General, Research, Technology

Why is bad memory good?

It is not uncommon to hear people complaining aboutbad memory and dream of getting better. Surely many have found themselves in a situation where they ask you if you had a good weekend, and you just can't remember enough details to give an answer. The Astana University psychologist Robert Nash, who studies the work of memory, writes in an article for The Conversation that "his memory is simply terrible." But precisely because Nash studies how we memorize information, he is acutely aware that the flaws in our memory, however unpleasant and inconvenient they may be, are among its most important characteristics. The point is that human memory is not like a recording device for recording and storing information, or, for example, on a hard disk. Instead, human memory conveys only the essence of events, often with a decent amount of distortion. But why?

Human memory is unreliable, but it may not be as bad as it sounds

How do we remember events?

Think about the things that you are not particularly good atremember. In one study, university students were asked to recall their grades in school. They were told that the researchers had full access to their personal data (estimates), so it was clear that deliberate distortion of the truth would do nothing.

Results showed that students were wrongremembered about a fifth of their own estimates, but not all of the estimates named during the experiment were incorrect. It turned out that the higher the score, the more likely it was that the students remembered it: the students recalled the fives almost immediately, while the three and two with difficulty. In general, students much more often recalled good grades and even exaggerated them (instead of four, five, instead of three, four) than they recalled bad grades, and the worse the grades were, the less often they were remembered.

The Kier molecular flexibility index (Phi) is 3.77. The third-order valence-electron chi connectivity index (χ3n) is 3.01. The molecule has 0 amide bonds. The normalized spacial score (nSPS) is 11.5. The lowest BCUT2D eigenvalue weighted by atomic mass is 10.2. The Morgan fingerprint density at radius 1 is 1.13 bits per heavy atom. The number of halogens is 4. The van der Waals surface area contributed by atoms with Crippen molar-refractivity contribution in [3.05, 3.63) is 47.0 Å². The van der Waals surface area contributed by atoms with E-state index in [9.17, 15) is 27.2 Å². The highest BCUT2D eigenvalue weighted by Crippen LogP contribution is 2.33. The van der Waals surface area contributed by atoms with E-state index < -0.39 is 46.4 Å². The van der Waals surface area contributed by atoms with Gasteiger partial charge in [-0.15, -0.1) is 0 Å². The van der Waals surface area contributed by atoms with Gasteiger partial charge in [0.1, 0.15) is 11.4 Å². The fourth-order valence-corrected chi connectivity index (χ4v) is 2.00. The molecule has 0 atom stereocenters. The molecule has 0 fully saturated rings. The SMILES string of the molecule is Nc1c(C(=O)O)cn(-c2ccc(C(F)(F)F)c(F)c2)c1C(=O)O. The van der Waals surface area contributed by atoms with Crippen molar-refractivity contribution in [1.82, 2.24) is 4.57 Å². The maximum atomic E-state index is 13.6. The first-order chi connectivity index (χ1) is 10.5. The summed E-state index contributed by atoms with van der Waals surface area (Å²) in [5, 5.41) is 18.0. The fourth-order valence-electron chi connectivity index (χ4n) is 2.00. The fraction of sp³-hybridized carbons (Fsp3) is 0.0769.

Studies like these illustrate howour memory can be selfish and selective. Nash argues that we remember some events distortedly, as positive memories support our well-being. In other cases, remembering events not as they really were can help strengthen our faith in justice and fairness.

Sergei Dovlatov wrote: "Our memory is as selective as an urn."

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In another study by Canadian scientists,the subjects read the story of a man named Roger who won several million dollars in the lottery. One group of subjects was told that Roger worked hard and was kind to others: in other words, he deserved to win. Subjects in the other group learned that Roger was lazy, complained a lot and never smiled, which meant he didn't deserve a prize. When asked to recall exactly how much money Roger won, those who thought he didn't deserve it argued that his prize was, on average, $ 280,000 less than the figure cited by those who thought he deserved it. ...

And these are just a few of the manyexamples where our memory behaves like a good friend, protecting us from bad news or violent gossip from others. When we learn reliable news that a fraudster has been hired to work for a prestigious law firm, we, subsequently, do not remember that we received this news from a reliable source. And in the case when someone critically evaluates our character traits, we selectively forget many not the most flattering moments.

The structure and work of the brain is the greatest mystery of modern science

The cumulative effect of such small self-deceptions withthe passage of time leads to the fact that our memory paints a distorted, but generally more positive picture of the world and ourselves. And who wouldn't want to wear those pink glasses?

In a recent study, psychologists asked members of the general public if they would (hypothetically) take a drug that was guaranteed to dull the pain of traumatic memories.

Strikingly, the majority (82%) responded thatno. There is no doubt that we attach great importance to the (apparent) credibility of our personal memories, both good and bad, and it is therefore clear that the idea of ​​actively interfering with these memories seems completely unattractive to many of us.

Though distorted and false memories are oftenare a hindrance to our daily lives and sometimes are disastrous, they can also work miracles to maintain our self-esteem, satisfaction in life and well-being. Read about what time of day our memory works best in the material of my colleague Ramis Ganiev.